From lemon and baking soda to ketchup and beer, here are household products you can use to clear that grease off your grill!
- Tackle Grease While It’s Warm
Cleaning your BBQ is much easier when you deal with the grease while it’s still warm (but not hot!). Grab a damp cloth and scrub persistently. If you let the grease settle and harden overnight, it becomes more challenging to remove.
- Use Baking Soda
Baking soda, or bicarbonate of soda, is a magical ingredient for dissolving organic substances. Sprinkle it generously over a damp barbecue grate to tackle grease and stuck-on food. Let it sit for 10 minutes, then activate the soda with warm water and a scourer sponge. Rinse it off, and you should be good to go.
- Try a Vinegar and Salt Solution
Create a vinegar solution by mixing equal parts white vinegar and water. Spray it onto your grill and let it sit for half an hour. Empty the bottle and refill it with a small amount of neat vinegar. Spray again, let it sit for another half an hour, and then wipe your grate clean. You can even sprinkle a little table salt to transform your seasonings into a rust remover.
- Apply Coffee for Crusted-On Food
Coffee lovers, rejoice! If you know how to make filter coffee, you can use it to tackle crusted-on food. Refill your un-emptied percolator (Moka) with hot water and pour the coffee all over your grate. The coffee’s acidity will break down the stubborn food particles.
- The Magic of the Dishwasher
If your grill fits in the dishwasher, lucky you! It’s as simple as placing it in the dishwasher, running a heavy-duty cycle, and sitting back while it gets cleaned effortlessly.
- Consider a Specialised Cleaning Brush
When cleaning your BBQ, all-purpose brushes and scourers may not be up to the task. They often require extra pressure to achieve a good result. Instead, opt for a grill cleaning brush with a longer handle and a rough scourer attached. It makes cleaning easier and less strenuous.
- Soak in Soapy Water
The classic method still works wonders. Fill a large plastic tray with hot water and add a high-quality dishwashing liquid. Submerge the grill and exercise patience. It will take at least half an hour for the burnt-on food to loosen, allowing you to scrub it away easily.
- Try Newspaper Steam
For a top cleaning trick, steam your barbecue grill using slightly damp newspaper. Once the barbecue has cooled down a bit, spritz some water over a sheet of old newspaper and lay it on top. Place the barbecue lid over it and let it work its magic for half an hour. The heat and water from the newspaper will produce steam, making it easier to remove grime from the grill. Keep an eye on it to prevent the newspaper from catching fire and causing a mess.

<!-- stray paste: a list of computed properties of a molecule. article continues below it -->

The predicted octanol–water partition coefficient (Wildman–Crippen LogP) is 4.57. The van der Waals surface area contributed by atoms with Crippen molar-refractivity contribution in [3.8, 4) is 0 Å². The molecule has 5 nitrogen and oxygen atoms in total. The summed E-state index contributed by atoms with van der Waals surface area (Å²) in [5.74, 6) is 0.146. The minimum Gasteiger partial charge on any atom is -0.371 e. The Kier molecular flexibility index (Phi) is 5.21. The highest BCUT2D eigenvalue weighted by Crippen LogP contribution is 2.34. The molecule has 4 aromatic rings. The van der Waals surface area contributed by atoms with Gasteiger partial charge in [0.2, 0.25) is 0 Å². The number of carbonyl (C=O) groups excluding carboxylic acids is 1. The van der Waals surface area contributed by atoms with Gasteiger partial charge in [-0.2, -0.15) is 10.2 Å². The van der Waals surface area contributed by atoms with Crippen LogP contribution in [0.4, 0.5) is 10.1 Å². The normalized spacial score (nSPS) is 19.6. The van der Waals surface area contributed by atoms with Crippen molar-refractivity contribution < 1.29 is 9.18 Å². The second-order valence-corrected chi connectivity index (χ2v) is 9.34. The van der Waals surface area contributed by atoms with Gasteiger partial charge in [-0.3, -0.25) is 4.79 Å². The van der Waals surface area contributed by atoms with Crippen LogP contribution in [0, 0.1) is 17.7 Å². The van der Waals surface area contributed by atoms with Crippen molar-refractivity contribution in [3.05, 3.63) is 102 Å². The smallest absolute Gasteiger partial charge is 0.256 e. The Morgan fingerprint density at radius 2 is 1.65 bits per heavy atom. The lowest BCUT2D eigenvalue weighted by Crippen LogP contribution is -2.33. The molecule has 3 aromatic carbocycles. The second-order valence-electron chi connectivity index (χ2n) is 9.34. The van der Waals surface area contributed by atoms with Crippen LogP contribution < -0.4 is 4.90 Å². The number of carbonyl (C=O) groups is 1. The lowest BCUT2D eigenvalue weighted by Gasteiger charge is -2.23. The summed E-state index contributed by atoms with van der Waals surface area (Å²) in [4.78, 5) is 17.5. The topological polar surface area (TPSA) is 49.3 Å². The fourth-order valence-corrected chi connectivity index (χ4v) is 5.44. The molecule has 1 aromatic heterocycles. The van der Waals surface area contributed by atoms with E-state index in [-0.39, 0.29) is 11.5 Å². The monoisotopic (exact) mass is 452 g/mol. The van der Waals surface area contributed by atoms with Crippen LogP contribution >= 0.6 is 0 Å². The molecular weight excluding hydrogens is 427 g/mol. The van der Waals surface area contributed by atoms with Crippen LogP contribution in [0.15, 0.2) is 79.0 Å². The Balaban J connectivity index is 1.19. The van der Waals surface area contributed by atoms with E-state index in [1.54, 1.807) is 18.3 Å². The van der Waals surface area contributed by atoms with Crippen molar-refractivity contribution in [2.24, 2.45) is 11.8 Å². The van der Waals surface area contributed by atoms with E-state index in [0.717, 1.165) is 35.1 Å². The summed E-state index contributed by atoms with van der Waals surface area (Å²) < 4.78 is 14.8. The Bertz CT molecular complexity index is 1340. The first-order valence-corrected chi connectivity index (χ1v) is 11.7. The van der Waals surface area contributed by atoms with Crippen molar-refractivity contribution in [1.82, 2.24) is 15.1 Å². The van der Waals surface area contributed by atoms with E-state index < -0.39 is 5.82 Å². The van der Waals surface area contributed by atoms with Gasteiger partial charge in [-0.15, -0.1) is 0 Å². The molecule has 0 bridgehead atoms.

- Harness the Lemon’s Cleaning Power
Lemons can do more than add flavour to your food; they can clean the surface they were cooked on too. Slice the lemons in half, dip them in salt crystals, heat up your BBQ, and rub and squeeze the lemon halves all over the hot charcoal grill. The salt provides abrasive action, while the citric acid offers cleaning and antibacterial properties.
- Opt for Onion for Stuck-On Food
Believe it or not, an onion can be a brilliant BBQ cleaning hack. While the grill is still hot, attach half an onion to the end of a fork and use it to rub over the hot bars. The water in the onion will steam away any stuck-on food, aided by its natural antibacterial properties. And guess what? You can toss the used onion into the coals afterward to add flavour to your next grilling session.
- Coat the Grill with Cooking Oil
It may sound counterproductive, but coating your grill with cooking oil helps prevent food from sticking and protects against rust. Before each use, give your BBQ a good coating of sunflower oil, and do the same after you’re finished grilling. Your BBQ will thank you for the care.
- Ketchup and Beer to the Rescue